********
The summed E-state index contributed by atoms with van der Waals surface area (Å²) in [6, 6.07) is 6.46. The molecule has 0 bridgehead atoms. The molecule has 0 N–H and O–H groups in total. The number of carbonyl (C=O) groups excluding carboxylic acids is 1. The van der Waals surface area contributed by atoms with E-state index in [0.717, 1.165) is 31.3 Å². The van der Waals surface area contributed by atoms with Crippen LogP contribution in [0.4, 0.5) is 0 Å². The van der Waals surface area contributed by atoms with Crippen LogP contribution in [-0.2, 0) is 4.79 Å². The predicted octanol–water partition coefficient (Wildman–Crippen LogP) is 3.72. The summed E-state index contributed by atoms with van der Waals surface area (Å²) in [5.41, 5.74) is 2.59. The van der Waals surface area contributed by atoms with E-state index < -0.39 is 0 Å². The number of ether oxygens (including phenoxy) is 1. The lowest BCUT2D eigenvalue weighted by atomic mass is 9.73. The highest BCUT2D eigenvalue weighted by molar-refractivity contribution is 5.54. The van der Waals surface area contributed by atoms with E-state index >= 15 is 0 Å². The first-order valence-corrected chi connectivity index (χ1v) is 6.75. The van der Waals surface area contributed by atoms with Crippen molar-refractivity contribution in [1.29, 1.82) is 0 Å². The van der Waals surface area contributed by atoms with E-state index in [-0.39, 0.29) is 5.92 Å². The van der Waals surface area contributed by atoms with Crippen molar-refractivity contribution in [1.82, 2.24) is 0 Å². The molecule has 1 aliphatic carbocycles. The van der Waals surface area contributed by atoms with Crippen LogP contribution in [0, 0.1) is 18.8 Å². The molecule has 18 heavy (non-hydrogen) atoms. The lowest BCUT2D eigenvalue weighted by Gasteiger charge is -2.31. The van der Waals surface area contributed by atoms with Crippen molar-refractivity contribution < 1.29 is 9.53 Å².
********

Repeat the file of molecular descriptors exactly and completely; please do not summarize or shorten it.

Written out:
The summed E-state index contributed by atoms with van der Waals surface area (Å²) in [6, 6.07) is 6.46. The molecule has 0 bridgehead atoms. The molecule has 0 N–H and O–H groups in total. The number of carbonyl (C=O) groups excluding carboxylic acids is 1. The van der Waals surface area contributed by atoms with E-state index in [0.717, 1.165) is 31.3 Å². The van der Waals surface area contributed by atoms with Crippen LogP contribution in [0.4, 0.5) is 0 Å². The van der Waals surface area contributed by atoms with Crippen LogP contribution in [-0.2, 0) is 4.79 Å². The predicted octanol–water partition coefficient (Wildman–Crippen LogP) is 3.72. The summed E-state index contributed by atoms with van der Waals surface area (Å²) in [5.41, 5.74) is 2.59. The van der Waals surface area contributed by atoms with E-state index < -0.39 is 0 Å². The number of ether oxygens (including phenoxy) is 1. The lowest BCUT2D eigenvalue weighted by atomic mass is 9.73. The highest BCUT2D eigenvalue weighted by molar-refractivity contribution is 5.54. The van der Waals surface area contributed by atoms with E-state index >= 15 is 0 Å². The first-order valence-corrected chi connectivity index (χ1v) is 6.75. The van der Waals surface area contributed by atoms with Crippen molar-refractivity contribution in [1.29, 1.82) is 0 Å². The van der Waals surface area contributed by atoms with E-state index in [-0.39, 0.29) is 5.92 Å². The van der Waals surface area contributed by atoms with Crippen molar-refractivity contribution in [1.82, 2.24) is 0 Å². The molecule has 1 aliphatic carbocycles. The van der Waals surface area contributed by atoms with Crippen LogP contribution in [0, 0.1) is 18.8 Å². The molecule has 18 heavy (non-hydrogen) atoms. The lowest BCUT2D eigenvalue weighted by Gasteiger charge is -2.31. The van der Waals surface area contributed by atoms with Crippen molar-refractivity contribution < 1.29 is 9.53 Å².